Located in Lambert St, Kangaroo Point, the Monterey at Kangaroo Point by Brisbane-based developers GVG (Gardner Vaughan Group), comprises 10 storeys and 29 apartments. Featuring a heated plunge pool and gym, and a barbeque/recreational space on the rooftop, the development is positioned as high-end inner-city accommodation.
Central to the development and overall buildability was the use of cross-laminated timber. XLam has been producing CLT locally for 4 years, and is part of the Hyne Timber Group which has a 140 year history in the Australian timber industry.
The development site was challenging in that a section of proposed building was situated over the CLEM7 tunnel which placed restrictions on the weight of the proposed building.
Callum Lilywhite from Aurecon, the project's structural engineer said: “The driving factor behind Monterey being timber is weight as the ‘backside’ of the building is over the Clem7 tunnel; it’s literally over the top of the tunnel. Using traditional concrete or even steel we were likely to only get around five to six storeys out of it; that just not be commercially viable for GVG.
"By doing this in timber and using the benefits of timber being such a lighter structure, we’re able to go to ten storeys which actually makes the project stack up financially.”
The project was built with a concrete core, and Callum remarked: “We did a lot of analysis at the start to see if we could do it in timber; the problem is that the layout of this building has an offset core. It’s a long skinny building, so there are some pretty high torsion loads. But, from a pure structural point of view, it could be done but it was going to be quite difficult.”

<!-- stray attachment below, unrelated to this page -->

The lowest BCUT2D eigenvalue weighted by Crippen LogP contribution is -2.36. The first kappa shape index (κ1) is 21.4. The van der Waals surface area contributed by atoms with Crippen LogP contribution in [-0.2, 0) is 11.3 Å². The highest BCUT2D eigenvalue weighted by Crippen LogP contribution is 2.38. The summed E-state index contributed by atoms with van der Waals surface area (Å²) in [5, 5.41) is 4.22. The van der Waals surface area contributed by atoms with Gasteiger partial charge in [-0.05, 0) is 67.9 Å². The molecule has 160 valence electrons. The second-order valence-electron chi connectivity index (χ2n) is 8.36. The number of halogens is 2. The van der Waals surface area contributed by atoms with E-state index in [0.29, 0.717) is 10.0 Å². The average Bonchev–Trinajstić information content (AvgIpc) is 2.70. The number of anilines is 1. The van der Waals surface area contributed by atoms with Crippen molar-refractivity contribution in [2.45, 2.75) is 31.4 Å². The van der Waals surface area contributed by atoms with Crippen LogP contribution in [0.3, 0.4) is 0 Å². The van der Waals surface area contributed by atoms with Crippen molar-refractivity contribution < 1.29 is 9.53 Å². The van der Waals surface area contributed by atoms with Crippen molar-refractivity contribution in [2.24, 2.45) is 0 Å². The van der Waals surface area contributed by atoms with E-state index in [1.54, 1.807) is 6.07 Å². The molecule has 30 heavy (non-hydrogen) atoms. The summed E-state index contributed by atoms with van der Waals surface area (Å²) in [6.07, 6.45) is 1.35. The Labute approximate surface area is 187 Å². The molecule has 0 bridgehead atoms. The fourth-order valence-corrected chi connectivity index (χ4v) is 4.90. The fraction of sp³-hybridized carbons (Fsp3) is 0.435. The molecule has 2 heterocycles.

XLam’s CLT panels were ideally suited to the unique demands of the project as, “we ended up with all of our panels running north-south, which in terms of installation, we started at one end and worked to the other end. We could actually fit the whole width of the building in on one panel which just made speed onsite really quick”.
The CLT floor panels for each level were able to be installed in one day with the walls and supporting beams for the next level taking a further 3 days. Fewer workers were required on site for installation which also assisted the builder to comply with social distancing measures to combat COVID-19.
The environmentally-sustainable build is the second Urban Development Institute of Australia accredited EnviroDevelopment for the GVG.
Monterey will replace 1170 cubic metres of traditional concrete and blockwork for Australian timber, reducing CO2 emissions by 3744 tonnes which is the equivalent of taking 700 petrol cars off the road for a year.
This substantial carbon off-set together with low embodied energy and minimal operational energy made the mass timber solution an environmentally preferable choice. It’s also renewable – Australian plantation forestry can regrow timber used for Monterey in under 20 minutes.
The decision to use CLT delivers further benefits with its inherent thermal capabilities and providing thermal mass; it provides 15 times more insulation than masonry and 400 times more than steel. CLT wall panels further enhance the Monterey’s ability to create air-tight compartments, with additional heating and cooling energy reductions as well.
And, despite being five times lighter than reinforced concrete, the glue laminated timber used as column elements in the Monterey have similar compressive capacity to 32MPa concrete columns.
On reflection of the development, GVG’s sales director, Sam Gardner, said developing, building and managing Monterey showed the company’s commitment to meeting buyer expectations for a quality eco-build.
"It’s important to the end user to provide them with a community space, something that will drive the values of the community,” Mr Gardner said.
"We’ll be the caretakers of the building because we really do care, and we want to get the community firing.”
Article first appeared in Built Offsite